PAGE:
Purdue News

April 18, 2006

Purdue prof: Women grads face extra obstacles in 'male' fields

WEST LAFAYETTE, Ind. — When this year's new college graduates hit their first professional jobs, women working in male-dominated fields can expect serious obstacles that their counterparts in other areas won't encounter, a Purdue professor says.

Mara Wasburn, an assistant professor of organization leadership and supervision in Purdue's College of Technology, says that although women constitute nearly 50 percent of the labor force, less than a quarter of the scientists, engineers, computer scientists and other technology professionals are women. Although opportunities for women in the work force continue to improve greatly, new female professionals are still fighting against sexism and a lack of opportunity.

"Many traditionally male industries are beginning to see the value of a diverse work force, so women are beginning to be hired more frequently," says Wasburn, who studies gender issues in the workplace and teaches a professional preparation course for women. "Unfortunately, male coworkers often view these women as 'Affirmative Action' hires, and they have to prove themselves to their male colleagues."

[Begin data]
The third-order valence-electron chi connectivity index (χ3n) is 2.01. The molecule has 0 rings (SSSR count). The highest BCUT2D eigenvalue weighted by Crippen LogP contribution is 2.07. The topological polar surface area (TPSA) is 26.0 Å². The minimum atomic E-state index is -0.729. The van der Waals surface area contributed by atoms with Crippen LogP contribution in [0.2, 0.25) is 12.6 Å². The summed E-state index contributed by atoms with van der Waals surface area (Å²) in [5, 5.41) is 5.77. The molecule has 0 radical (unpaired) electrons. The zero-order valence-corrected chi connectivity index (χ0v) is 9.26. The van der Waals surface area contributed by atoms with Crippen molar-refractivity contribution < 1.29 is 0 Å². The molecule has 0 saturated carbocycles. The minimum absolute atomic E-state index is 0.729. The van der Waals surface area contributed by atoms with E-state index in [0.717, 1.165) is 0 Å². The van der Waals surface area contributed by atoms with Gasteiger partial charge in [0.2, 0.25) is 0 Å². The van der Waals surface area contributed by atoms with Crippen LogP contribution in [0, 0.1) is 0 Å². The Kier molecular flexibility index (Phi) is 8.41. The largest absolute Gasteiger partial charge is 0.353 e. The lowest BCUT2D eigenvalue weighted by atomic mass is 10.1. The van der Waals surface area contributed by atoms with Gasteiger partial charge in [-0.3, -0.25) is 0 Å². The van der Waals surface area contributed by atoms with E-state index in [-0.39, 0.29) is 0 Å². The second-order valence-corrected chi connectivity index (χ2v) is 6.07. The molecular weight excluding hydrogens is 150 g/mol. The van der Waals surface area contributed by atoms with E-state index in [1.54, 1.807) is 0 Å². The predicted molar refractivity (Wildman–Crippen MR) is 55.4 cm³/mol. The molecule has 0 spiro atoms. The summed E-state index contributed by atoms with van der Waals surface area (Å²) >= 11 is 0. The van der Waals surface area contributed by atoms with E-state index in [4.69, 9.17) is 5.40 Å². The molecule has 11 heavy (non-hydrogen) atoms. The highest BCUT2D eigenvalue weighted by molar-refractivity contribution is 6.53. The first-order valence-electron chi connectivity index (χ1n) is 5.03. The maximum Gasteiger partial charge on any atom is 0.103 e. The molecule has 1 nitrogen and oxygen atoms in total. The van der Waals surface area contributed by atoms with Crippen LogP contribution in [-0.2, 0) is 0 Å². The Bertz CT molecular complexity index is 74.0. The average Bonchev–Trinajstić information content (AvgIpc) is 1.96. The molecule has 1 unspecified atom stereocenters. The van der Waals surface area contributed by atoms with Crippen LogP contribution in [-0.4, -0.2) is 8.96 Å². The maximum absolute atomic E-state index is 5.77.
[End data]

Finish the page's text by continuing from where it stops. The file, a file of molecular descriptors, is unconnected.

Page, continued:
Wasburn outlines other roadblocks female workers might encounter in their first professional jobs.

• They are less likely to be mentored. Mentors tend to look for protégés who remind them of themselves when they were starting out, and most potential mentors are men.

• They are more likely to be socially isolated at work because men are more likely to go to lunch or after-work drinks with other men.

• They are less likely to be present when extra opportunities arise, as they often occur informally during those social times.

• They are less likely to be given overseas assignments or transferred for promotions, especially if they have children.

• If they take time off to have children, they are more likely to have lower salaries than male counterparts for their entire careers.

• They are more likely to receive committee assignments that are viewed as "women's work," such as planning parties and other social events for the company, rather than assignments that involve core business decisions.

While these obstacles may seem like insurmountable roadblocks, Wasburn says women can make major strides by being proactive and assertive in seeking out opportunity.

"If you are not being mentored by one of the senior men in your company, seek one or more mentors out yourself," Wasburn says. "Stay in communication with your supervisors and others at the company. Ask for challenging assignments. Make sure your senior colleagues understand your goals, as well as what you can bring to the company. It may be difficult to reach out to someone and risk being rebuffed, but the alternative is to risk being ignored, and you can ill afford that."

Writer: Matt Holsapple, (765) 494-2073, mholsapple@purdue.edu

Source: Mara Wasburn, (765) 494-5611, mwasburn@purdue.edu

Purdue News Service: (765) 494-2096; purduenews@purdue.edu


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